– LLL
    Dec 12, 2019 at 18:52
  • 3
    And it all changes again. AWS have listened regarding the cold start and ENI consumption issues and now support Hyperplain for Lambda, you still have to add the appropriate IAM permissions extra, but it looks like significant improvements : aws.amazon.com/blogs/compute/…
    – Aardvark
    Feb 1, 2020 at 2:52
  • 2
    Technically the public/private subnet + NAT solution is great. But the NAT Gateway is quiet expensive. That's why I would like to avoid it! Jan 4, 2021 at 10:11
22

You can make a lambda function access the public internet from within your VPC. Solution A is the actual answer, Solution B is a more elegant alternative solution.


Solution A - Lambda in VPC + Public IP associated with ENI

For accessing resources external to AWS such as Google API (like OP's example) you do need a Public IP. For other cases like RDS or S3 you don't need a Public IP, you can use a VPC Endpoint, so communication between your Lambda and the desired AWS Service doesn't leave AWS network.

By default some AWS Services are indeed reached via public internet, but it doesn't have to be.

Now if you want an actual external resource (e.g. google), you need to assign Elastic Public IPs to the Network Interfaces for each subnet linked to your lambda. First let's figure which subnets and security groups are linked to your lambda:

Lambda screen

Next, go to EC2 Service, find the Public IPs menu under Network & Security. Allocate one IP for each subnet (in the example above there are two subnets).

Go to Network Interfaces menu, find the network interfaces attached to your lambda (same subnet and security group).

Network Interfaces

Associate the Public IPs in the actions menu for each one:

Actions menu

Associate IP

That's it, now your Lambda can reach out to public internet.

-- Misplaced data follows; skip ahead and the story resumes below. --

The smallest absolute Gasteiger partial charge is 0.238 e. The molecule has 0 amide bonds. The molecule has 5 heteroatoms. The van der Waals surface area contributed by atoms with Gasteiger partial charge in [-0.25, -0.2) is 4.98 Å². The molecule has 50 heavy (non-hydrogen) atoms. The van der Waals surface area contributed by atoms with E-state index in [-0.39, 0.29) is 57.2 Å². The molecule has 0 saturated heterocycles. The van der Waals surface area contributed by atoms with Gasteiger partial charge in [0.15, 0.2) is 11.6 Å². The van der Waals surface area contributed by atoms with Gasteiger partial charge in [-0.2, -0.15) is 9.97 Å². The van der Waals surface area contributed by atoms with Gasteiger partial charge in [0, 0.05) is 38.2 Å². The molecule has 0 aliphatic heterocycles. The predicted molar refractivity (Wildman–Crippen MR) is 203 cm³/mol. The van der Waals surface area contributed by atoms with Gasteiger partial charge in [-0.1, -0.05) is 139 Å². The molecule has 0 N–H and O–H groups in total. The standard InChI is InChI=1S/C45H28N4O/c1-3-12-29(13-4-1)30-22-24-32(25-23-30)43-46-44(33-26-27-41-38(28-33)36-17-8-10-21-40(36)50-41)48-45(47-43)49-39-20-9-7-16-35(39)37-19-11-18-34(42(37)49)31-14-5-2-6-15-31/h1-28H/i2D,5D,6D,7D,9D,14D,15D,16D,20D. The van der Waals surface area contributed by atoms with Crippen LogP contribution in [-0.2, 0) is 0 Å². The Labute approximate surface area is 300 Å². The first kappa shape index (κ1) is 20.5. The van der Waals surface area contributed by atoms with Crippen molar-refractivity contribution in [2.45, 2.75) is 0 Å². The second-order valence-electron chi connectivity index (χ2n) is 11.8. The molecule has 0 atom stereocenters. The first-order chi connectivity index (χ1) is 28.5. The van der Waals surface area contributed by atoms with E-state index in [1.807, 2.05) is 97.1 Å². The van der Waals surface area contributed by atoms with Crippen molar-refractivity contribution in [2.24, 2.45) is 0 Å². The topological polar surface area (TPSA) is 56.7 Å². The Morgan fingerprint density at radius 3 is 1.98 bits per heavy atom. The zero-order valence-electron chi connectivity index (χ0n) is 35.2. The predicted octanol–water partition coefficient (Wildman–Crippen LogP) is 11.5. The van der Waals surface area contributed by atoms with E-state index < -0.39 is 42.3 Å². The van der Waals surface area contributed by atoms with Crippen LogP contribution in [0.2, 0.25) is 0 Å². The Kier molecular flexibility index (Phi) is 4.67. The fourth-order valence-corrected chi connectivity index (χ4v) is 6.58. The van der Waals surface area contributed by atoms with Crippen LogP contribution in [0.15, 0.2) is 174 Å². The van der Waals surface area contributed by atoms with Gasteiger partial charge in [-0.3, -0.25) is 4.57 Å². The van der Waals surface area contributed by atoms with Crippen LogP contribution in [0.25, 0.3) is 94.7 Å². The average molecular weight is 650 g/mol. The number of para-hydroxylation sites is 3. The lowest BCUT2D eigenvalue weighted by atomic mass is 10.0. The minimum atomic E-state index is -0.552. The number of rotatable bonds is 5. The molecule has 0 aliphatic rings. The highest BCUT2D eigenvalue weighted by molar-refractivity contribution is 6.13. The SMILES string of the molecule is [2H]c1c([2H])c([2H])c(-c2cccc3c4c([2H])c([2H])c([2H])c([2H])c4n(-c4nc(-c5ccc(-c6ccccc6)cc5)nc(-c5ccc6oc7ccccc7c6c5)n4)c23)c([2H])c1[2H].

[EDIT] Someone was concerned about Solution's A scalability issues saying each lambda instance has a new network interface but they missed this from AWS Docs:

"Multiple Lambda functions can share a network interface, if the functions share the same subnet and security group"

So whatever scalability issues you may face has nothing to do with this solution and how Lambda uses ENI, you'd face the same issues using EC2, ECS, EKS, not just Lambda.


Solution B - Decompose into multiple Lambdas

Requiring access both to external resources and VPC resources would seem like too much responsibility for a single function. You may want to rethink your design and decompose your single lambda function into at least two lambda functions:

  • Lambda A goes to external resources (e.g. Google API), fetches whatever data you need, add to SQS. No need to attach to VPC, no need to manually associate Elastic Public IP to ENI.
  • Lambda B processes the message from SQS, stores results to a storage (db, s3, efs, another queue, etc). This one lives within your VPC, and don't need external access.

This way seems more scalable, more secure, each individual lambda is less complex and more maintainable, the architecture looks better overall.